Study Answers if a Low-Carb Diet or Low-Fat Diet Helps You Live Longer

“Hearst Magazines and Yahoo may earn commission or revenue on some items through these links.”

  • New research determines whether a low-carb or low-fat diet is better for longevity.

  • Researchers found that participants who followed one diet had an 18% lower mortality rate than those that followed the other.

  • Experts interpret the findings.

When it comes to diets, every kind of eating plan boasts different benefits, whether it’s weight loss, reducing inflammation, or boosting your brain power. Now, new research finds out if a low-carb diet or a low-fat diet promotes longevity.

The study published in the Journal of Internal Medicine looked at the effects of both low-carbohydrate diets and low-fat diets to determine which of the two helped people live a longer life—and the results may surprise you.

Researchers analyzed data from the NIH-AARP Diet and Health Study, which in 1995 and 1996 recruited AARP members ages 50 to 71. Study participants were asked to complete a food questionnaire. Participants who reported having cancer, heart disease, stroke, diabetes, end-stage kidney disease, or other health issues were excluded from the analysis—which left 371,159 participants in total.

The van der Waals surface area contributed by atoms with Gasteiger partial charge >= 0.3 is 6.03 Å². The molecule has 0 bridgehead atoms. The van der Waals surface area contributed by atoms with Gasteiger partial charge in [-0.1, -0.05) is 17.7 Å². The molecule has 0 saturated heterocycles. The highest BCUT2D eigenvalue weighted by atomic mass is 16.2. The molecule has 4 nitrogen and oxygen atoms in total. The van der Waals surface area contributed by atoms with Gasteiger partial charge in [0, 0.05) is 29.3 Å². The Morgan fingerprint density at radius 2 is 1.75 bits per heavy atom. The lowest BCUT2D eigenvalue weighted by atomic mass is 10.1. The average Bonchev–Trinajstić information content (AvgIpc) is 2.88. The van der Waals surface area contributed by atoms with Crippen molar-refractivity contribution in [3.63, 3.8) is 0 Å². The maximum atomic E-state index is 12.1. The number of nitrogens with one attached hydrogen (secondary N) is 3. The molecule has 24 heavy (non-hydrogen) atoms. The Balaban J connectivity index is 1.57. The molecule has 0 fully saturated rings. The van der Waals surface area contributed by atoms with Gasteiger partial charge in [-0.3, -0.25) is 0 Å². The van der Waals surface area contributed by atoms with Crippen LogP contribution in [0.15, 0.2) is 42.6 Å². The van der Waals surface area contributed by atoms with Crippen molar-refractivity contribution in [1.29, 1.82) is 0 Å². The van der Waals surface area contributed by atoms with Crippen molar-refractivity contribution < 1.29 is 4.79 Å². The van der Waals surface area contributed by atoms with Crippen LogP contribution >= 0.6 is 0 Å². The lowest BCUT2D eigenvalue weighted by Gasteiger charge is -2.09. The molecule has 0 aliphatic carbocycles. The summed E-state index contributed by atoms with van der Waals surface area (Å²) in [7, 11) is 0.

The participants’ food choices were categorized based on how closely they resembled a “healthy” low-carb or “healthy” low-fat diet. A healthy low-carb diet was defined as a high intake of unsaturated fats with limited consumption of low-quality carbohydrates, such as refined grains, added sugars, fruit juice, and starchy vegetables. A healthy low-fat diet included plant-based proteins, high-quality carbohydrates, like whole grains, whole fruit, legumes, and non-starchy vegetables, and limited saturated fat.

After following up around 23.5 years later, researchers found that participants whose eating patterns were most similar to the healthy low-fat diet had an overall mortality rate that was 18% lower than those with eating patterns

Read the rest

3-Year Diploma In Medicine: Committee Suggests Specific Restrictions

(MENAFN- IANS) Kolkata, May 16 (IANS) The 15-member committee, formed by the West Bengal Health Department to explore possibility of introducing Chief Minister Mamata Banerjee’s proposal for a three-year diploma course in medicine in the state, is of the opinion that the new system cannot be introduced without imposing stringent restrictions on the area of activities of these diploma doctors.